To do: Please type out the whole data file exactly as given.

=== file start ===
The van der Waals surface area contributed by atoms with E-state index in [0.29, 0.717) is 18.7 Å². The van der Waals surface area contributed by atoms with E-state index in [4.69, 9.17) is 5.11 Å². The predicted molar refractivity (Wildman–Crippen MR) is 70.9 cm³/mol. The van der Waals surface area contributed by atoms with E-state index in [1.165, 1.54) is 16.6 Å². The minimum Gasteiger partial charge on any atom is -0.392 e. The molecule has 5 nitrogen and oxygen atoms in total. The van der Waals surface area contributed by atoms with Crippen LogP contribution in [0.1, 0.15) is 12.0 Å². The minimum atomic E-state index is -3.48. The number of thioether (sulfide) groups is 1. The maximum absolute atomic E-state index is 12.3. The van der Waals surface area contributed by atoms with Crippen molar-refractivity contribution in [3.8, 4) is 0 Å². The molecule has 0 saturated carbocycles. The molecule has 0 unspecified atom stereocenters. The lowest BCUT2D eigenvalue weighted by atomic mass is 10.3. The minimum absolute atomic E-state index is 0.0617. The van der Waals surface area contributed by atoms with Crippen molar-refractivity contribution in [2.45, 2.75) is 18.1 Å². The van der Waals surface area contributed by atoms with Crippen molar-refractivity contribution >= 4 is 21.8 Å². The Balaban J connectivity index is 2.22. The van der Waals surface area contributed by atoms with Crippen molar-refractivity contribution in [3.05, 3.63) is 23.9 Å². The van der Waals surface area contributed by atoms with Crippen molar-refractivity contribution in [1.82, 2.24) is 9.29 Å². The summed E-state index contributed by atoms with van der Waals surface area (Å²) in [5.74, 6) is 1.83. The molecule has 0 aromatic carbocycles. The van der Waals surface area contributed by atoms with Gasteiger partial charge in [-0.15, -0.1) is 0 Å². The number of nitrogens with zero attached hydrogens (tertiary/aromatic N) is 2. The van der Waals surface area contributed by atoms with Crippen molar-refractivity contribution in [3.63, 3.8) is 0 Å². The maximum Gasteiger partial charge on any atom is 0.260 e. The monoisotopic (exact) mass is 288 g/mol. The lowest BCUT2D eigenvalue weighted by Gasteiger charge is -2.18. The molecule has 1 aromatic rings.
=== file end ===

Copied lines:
The van der Waals surface area contributed by atoms with E-state index in [0.29, 0.717) is 18.7 Å². The van der Waals surface area contributed by atoms with E-state index in [4.69, 9.17) is 5.11 Å². The predicted molar refractivity (Wildman–Crippen MR) is 70.9 cm³/mol. The van der Waals surface area contributed by atoms with E-state index in [1.165, 1.54) is 16.6 Å². The minimum Gasteiger partial charge on any atom is -0.392 e. The molecule has 5 nitrogen and oxygen atoms in total. The van der Waals surface area contributed by atoms with Crippen LogP contribution in [0.1, 0.15) is 12.0 Å². The minimum atomic E-state index is -3.48. The number of thioether (sulfide) groups is 1. The maximum absolute atomic E-state index is 12.3. The van der Waals surface area contributed by atoms with Crippen molar-refractivity contribution in [3.8, 4) is 0 Å². The molecule has 0 saturated carbocycles. The molecule has 0 unspecified atom stereocenters. The lowest BCUT2D eigenvalue weighted by atomic mass is 10.3. The minimum absolute atomic E-state index is 0.0617. The van der Waals surface area contributed by atoms with Crippen molar-refractivity contribution in [2.45, 2.75) is 18.1 Å². The van der Waals surface area contributed by atoms with Crippen molar-refractivity contribution >= 4 is 21.8 Å². The Balaban J connectivity index is 2.22. The van der Waals surface area contributed by atoms with Crippen molar-refractivity contribution in [3.05, 3.63) is 23.9 Å². The van der Waals surface area contributed by atoms with Crippen molar-refractivity contribution in [1.82, 2.24) is 9.29 Å². The summed E-state index contributed by atoms with van der Waals surface area (Å²) in [5.74, 6) is 1.83. The molecule has 0 aromatic carbocycles. The van der Waals surface area contributed by atoms with Gasteiger partial charge in [-0.15, -0.1) is 0 Å². The number of nitrogens with zero attached hydrogens (tertiary/aromatic N) is 2. The van der Waals surface area contributed by atoms with Crippen molar-refractivity contribution in [3.63, 3.8) is 0 Å². The maximum Gasteiger partial charge on any atom is 0.260 e. The monoisotopic (exact) mass is 288 g/mol. The lowest BCUT2D eigenvalue weighted by Gasteiger charge is -2.18. The molecule has 1 aromatic rings.